They are afflicted with a nagging suspicion. Trump might, how shall they whisper it, Make America Great Again.
The tax bill has given the economy a bit of a tailwind, most Americans have more money in their pockets, and corporations have greater incentives to step up spending and to bring some funds home. The NAFTA trade agreement with Mexico and Canada likely will be revised to America’s advantage. The president’s decision to punish Assad for crossing the red line that Obama refused to enforce is popular and his decision to defer to his military advisers and keep the response targeted so as not to induce a response from Russia has met with broad approval. His threats against North Korea—my nukes are bigger than your nukes—appalled the fastidious members of the establishment diplomatic community, but have Kim Jong-un claiming to be willing to negotiate a peace treaty with South Korea and détente with the United States.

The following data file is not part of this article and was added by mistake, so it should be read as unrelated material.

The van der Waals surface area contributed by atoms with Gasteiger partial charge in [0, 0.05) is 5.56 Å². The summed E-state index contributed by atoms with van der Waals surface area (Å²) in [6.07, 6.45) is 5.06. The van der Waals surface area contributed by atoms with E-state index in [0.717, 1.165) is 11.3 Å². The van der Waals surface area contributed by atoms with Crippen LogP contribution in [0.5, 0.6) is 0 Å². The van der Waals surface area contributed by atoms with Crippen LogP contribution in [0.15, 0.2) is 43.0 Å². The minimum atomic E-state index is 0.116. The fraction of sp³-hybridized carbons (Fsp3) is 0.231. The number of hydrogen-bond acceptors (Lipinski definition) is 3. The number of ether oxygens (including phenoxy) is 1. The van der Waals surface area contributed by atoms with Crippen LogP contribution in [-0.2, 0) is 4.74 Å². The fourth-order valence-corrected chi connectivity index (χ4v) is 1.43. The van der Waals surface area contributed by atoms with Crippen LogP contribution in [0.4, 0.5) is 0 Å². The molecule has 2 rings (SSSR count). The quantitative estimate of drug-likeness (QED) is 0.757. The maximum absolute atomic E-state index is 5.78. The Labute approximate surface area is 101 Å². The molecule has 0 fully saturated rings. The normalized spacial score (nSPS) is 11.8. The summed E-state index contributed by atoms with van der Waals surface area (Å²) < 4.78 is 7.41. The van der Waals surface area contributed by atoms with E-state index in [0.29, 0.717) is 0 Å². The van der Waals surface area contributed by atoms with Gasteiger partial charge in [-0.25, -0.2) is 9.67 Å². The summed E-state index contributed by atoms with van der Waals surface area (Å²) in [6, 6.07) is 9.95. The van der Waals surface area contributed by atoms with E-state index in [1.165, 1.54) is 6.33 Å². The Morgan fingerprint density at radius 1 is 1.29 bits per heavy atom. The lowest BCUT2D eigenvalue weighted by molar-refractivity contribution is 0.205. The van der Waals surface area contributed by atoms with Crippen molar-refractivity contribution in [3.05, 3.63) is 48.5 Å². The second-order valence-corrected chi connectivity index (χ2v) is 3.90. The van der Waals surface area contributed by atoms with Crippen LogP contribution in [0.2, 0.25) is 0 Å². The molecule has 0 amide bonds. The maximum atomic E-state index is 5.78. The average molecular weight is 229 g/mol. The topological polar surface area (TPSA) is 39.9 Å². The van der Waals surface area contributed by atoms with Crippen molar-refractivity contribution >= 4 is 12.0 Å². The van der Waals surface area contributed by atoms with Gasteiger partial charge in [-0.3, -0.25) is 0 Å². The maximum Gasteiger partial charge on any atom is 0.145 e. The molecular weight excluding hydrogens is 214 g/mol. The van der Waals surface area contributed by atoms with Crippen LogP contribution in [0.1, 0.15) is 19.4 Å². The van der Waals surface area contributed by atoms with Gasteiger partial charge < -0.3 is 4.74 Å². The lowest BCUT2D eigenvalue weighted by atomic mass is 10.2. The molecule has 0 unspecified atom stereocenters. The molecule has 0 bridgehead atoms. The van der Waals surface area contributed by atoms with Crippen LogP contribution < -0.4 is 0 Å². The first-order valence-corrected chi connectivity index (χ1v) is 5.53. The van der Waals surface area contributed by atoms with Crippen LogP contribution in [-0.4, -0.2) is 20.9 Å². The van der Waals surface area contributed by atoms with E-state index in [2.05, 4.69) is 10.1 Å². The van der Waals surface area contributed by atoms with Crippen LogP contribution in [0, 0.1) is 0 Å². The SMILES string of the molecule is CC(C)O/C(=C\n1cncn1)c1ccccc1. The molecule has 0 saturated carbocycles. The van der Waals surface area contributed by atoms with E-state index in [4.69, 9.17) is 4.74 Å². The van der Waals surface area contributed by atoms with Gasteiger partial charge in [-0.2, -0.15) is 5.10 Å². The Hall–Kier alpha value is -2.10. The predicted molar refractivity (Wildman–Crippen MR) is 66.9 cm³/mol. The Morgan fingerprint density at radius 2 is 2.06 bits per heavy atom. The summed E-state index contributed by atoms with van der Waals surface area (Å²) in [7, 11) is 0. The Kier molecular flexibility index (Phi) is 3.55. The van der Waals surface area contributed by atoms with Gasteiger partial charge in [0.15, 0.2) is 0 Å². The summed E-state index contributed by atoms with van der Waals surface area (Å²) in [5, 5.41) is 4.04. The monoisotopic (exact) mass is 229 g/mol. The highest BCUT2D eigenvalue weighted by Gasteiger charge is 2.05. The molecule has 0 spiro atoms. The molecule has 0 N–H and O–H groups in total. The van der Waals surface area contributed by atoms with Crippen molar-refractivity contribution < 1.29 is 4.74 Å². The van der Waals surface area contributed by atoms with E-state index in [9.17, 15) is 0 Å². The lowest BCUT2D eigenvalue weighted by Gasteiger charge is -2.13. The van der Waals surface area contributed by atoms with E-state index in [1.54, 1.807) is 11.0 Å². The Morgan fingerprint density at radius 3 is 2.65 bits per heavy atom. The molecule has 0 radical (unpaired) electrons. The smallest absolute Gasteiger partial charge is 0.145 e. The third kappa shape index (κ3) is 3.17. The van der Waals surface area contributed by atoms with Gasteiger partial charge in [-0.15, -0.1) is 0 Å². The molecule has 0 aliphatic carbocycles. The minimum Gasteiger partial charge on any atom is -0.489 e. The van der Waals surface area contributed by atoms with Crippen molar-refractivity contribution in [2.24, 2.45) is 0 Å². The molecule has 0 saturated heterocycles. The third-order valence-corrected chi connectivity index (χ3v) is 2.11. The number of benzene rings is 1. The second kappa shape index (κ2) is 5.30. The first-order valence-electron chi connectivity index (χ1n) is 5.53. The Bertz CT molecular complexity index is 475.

Then there is China. Trump has done what previous administrations failed to do: forced China to make some concessions, opening at least a crack in the wall it has erected against imports. Majority-owned American financial firms will gain entry into several sectors, and tariffs on made-in-America automobiles will come down, while the United States tightens restrictions on intellectual property theft by the Chinese regime, in part by limiting China’s ability to buy tech-heavy U.S. firms. Even dyed-in-the-cotton-apparel free-traders are now conceding that the president’s negotiating tactic—threaten to bring down the international system, unless it gets fixed—is working. And should have been tried administrations ago. . . .
So here is BT and AT:
Before Trump, Assad could use chemical weapons with impunity; after Trump, he pays a steep price. BT, China could plunder American intellectual property and disregard the rules of the trading system that it has manipulated in its rise to power; AT, it fears Trump’s tariffs sufficiently to begin modifying its unfair trading practices. BT, Russia could wage cyberwar on the U.S. electoral system without fear of response from America; AT, Putin and his oligarch cronies find themselves being cut off from access to the world financial system. BT, the economy was mired in sub-trend growth; AT and his tax cut, growth is up. BT, in the post-war years most presidents projected a dignity of sorts; AT, presidential dignity is not even considered a virtue.
Seems like a fair deal.